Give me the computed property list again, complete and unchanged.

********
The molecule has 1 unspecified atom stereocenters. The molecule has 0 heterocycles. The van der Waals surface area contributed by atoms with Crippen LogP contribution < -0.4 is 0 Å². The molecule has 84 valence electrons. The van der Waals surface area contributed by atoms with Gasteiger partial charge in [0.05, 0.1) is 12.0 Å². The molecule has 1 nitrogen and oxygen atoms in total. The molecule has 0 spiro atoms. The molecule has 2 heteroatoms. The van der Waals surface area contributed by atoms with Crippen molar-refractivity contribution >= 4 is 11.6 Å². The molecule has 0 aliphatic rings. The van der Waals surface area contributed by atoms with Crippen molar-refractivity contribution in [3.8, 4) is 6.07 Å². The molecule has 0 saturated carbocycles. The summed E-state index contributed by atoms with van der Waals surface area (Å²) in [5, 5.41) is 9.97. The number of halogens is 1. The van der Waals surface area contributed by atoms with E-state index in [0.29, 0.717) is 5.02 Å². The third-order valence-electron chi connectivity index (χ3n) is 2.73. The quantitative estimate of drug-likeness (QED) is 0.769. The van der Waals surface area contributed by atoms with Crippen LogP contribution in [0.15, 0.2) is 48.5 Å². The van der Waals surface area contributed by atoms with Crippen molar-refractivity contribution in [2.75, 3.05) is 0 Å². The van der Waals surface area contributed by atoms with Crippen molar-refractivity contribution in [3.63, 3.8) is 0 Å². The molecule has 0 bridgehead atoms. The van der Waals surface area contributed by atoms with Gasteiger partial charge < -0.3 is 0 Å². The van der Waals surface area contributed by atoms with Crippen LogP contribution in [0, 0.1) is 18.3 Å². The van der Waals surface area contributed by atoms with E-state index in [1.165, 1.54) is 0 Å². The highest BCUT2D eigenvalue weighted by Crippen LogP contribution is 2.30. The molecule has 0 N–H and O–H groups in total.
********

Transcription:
The molecule has 1 unspecified atom stereocenters. The molecule has 0 heterocycles. The van der Waals surface area contributed by atoms with Crippen LogP contribution < -0.4 is 0 Å². The molecule has 84 valence electrons. The van der Waals surface area contributed by atoms with Gasteiger partial charge in [0.05, 0.1) is 12.0 Å². The molecule has 1 nitrogen and oxygen atoms in total. The molecule has 0 spiro atoms. The molecule has 2 heteroatoms. The van der Waals surface area contributed by atoms with Crippen molar-refractivity contribution >= 4 is 11.6 Å². The molecule has 0 aliphatic rings. The van der Waals surface area contributed by atoms with Crippen molar-refractivity contribution in [3.8, 4) is 6.07 Å². The molecule has 0 saturated carbocycles. The summed E-state index contributed by atoms with van der Waals surface area (Å²) in [5, 5.41) is 9.97. The number of halogens is 1. The van der Waals surface area contributed by atoms with E-state index in [0.29, 0.717) is 5.02 Å². The third-order valence-electron chi connectivity index (χ3n) is 2.73. The quantitative estimate of drug-likeness (QED) is 0.769. The van der Waals surface area contributed by atoms with Crippen LogP contribution in [0.15, 0.2) is 48.5 Å². The van der Waals surface area contributed by atoms with Crippen molar-refractivity contribution in [2.75, 3.05) is 0 Å². The van der Waals surface area contributed by atoms with Crippen molar-refractivity contribution in [3.63, 3.8) is 0 Å². The molecule has 0 bridgehead atoms. The van der Waals surface area contributed by atoms with Gasteiger partial charge < -0.3 is 0 Å². The van der Waals surface area contributed by atoms with Crippen LogP contribution in [0, 0.1) is 18.3 Å². The van der Waals surface area contributed by atoms with E-state index in [1.165, 1.54) is 0 Å². The highest BCUT2D eigenvalue weighted by Crippen LogP contribution is 2.30. The molecule has 0 N–H and O–H groups in total.